Oklahoma maritime and general industry employers should be aware that the U.S. Occupational Safety and Health Administration has issued a compliance fact sheet on standards for worker exposure to respirable crystalline silica. Studies have shown that crystalline silica, which is found in stone, artificial stone and sand, can cause cancer. Exposed workers can also develop a chronic lung disease known as silicosis.
OSHA's final rule for respirable crystalline silica standards went into effect in June 2016. The rule lowered the allowable exposure limit for silica to an average of 50 micrograms per cubic meter of air per eight-hour shift. Maritime and general industries employers were given until June 23, 2018, to comply with most requirements. These requirements include mandatory protections for employees working around silica, training programs for employees, the assessment of work site exposures and written exposure reduction plans.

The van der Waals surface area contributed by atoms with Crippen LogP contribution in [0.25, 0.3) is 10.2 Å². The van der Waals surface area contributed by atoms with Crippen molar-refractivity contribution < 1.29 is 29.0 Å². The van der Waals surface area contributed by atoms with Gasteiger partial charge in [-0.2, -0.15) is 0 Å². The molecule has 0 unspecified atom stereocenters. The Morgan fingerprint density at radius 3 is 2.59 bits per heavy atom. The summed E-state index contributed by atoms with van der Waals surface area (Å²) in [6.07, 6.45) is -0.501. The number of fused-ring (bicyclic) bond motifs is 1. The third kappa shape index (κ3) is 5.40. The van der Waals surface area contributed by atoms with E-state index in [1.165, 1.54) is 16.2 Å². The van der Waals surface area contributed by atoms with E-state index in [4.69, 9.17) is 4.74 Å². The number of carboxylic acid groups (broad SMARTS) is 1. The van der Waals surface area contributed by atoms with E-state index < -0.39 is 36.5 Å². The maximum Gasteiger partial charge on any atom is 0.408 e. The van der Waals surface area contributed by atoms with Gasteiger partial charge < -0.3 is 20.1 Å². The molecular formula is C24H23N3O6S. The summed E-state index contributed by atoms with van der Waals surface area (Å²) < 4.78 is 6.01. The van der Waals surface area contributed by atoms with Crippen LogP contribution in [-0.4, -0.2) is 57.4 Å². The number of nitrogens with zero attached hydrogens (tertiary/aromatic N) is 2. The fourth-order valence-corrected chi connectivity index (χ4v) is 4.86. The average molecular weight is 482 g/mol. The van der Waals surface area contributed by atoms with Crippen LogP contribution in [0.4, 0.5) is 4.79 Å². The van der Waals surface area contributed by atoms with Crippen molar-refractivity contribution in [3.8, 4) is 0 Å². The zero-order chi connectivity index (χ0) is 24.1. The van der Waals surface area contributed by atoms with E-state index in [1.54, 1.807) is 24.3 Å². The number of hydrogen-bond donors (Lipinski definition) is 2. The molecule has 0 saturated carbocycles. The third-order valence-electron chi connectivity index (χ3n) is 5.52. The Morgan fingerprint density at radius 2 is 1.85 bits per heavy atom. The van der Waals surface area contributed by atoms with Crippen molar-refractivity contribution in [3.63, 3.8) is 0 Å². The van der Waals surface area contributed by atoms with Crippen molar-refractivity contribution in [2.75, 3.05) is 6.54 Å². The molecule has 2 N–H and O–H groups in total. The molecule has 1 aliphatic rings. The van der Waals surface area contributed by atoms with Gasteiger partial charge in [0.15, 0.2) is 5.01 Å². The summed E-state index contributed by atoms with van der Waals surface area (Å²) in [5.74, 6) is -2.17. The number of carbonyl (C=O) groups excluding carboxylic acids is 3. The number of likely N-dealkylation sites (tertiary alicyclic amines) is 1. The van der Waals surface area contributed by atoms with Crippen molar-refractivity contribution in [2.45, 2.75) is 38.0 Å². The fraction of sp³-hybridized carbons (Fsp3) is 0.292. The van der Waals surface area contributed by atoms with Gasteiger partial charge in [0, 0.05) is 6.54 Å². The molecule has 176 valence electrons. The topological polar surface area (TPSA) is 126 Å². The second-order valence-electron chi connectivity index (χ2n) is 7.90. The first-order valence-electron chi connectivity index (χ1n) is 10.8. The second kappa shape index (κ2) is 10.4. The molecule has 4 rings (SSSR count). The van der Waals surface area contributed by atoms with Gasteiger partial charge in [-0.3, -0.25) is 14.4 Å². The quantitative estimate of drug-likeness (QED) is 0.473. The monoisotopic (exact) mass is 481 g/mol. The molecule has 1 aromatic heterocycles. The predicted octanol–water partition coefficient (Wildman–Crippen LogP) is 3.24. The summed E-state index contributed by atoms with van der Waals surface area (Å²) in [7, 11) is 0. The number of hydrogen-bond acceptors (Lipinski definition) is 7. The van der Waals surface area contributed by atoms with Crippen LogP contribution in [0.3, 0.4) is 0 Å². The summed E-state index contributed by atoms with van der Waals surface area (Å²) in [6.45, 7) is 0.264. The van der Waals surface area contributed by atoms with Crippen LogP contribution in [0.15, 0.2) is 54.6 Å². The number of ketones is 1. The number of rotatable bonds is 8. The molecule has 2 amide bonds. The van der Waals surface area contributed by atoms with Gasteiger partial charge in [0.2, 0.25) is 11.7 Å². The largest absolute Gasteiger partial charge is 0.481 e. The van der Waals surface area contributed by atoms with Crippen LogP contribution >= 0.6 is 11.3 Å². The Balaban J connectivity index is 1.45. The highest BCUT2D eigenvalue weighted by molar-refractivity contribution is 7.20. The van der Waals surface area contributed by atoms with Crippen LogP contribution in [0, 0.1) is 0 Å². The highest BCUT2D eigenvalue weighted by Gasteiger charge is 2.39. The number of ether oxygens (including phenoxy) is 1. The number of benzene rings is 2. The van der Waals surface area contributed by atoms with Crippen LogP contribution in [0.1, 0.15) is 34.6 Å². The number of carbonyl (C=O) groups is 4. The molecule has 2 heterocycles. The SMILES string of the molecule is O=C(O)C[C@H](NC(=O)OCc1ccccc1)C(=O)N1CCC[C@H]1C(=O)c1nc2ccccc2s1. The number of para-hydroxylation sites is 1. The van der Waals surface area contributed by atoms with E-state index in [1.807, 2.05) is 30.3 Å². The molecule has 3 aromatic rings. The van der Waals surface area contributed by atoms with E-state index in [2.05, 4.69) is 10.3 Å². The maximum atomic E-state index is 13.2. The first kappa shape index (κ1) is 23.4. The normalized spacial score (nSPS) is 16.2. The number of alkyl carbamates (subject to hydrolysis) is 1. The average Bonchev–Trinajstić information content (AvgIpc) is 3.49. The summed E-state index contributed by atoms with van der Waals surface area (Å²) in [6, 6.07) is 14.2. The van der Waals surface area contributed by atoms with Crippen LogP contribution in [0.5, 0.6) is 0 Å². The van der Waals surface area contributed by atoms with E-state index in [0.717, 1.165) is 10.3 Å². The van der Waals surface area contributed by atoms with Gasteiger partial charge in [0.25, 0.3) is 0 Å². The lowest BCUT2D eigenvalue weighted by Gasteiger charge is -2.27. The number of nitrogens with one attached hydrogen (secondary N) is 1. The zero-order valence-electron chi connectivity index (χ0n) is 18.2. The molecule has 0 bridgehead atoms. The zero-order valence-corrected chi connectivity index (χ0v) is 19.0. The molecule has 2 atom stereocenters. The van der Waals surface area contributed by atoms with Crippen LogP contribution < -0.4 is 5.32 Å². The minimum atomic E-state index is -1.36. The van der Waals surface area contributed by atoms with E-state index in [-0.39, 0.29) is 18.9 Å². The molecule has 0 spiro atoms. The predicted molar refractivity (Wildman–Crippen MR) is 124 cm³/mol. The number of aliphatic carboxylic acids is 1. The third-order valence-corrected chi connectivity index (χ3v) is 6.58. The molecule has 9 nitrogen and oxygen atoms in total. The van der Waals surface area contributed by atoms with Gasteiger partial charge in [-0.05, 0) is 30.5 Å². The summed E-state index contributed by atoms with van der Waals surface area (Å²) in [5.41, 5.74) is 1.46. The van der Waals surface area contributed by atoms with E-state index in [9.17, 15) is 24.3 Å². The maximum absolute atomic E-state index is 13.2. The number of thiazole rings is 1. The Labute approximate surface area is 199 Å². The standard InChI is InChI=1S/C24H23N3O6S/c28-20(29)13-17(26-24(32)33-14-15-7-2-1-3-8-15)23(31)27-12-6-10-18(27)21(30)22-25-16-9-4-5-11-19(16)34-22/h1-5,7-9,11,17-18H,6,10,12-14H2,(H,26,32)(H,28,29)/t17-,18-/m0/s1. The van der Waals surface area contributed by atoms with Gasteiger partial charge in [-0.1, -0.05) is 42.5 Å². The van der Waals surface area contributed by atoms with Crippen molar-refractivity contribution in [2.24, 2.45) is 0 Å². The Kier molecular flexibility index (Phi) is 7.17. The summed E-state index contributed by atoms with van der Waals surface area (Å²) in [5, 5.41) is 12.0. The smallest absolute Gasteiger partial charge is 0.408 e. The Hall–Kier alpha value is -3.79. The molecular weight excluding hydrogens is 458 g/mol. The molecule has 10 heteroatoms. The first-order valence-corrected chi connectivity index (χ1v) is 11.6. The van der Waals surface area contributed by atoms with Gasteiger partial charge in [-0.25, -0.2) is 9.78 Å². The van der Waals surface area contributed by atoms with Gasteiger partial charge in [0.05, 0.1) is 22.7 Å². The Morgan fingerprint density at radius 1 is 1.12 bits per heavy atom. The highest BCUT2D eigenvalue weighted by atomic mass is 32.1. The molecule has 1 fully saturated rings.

Maritime and general industry employers have until June 23, 2020, to provide medical screenings for workers exposed to an average of 25 or more micrograms per cubic meter of air per eight-hour shift for at least 30 days each year. Oil and gas industry employers involved in hydraulic fracturing have until June 23, 2021, to reduce worker silica exposures to the new standards. According to federal statistics, approximately 2.3 million U.S. workers are currently exposed to respirable crystalline silica dust, largely in the construction industry.
Workers exposed to silica dust are at risk of developing a number of serious respiratory diseases, including lung cancer. Most workers who become ill from silica exposure are eligible to file a workers' compensation benefits claim. Many people find it helpful to speak with an attorney familiar with workplace safety issues before doing so.
Source: Safety + Health, "New OSHA fact sheet addresses silica rule for general industry, maritime", Feb. 26, 2018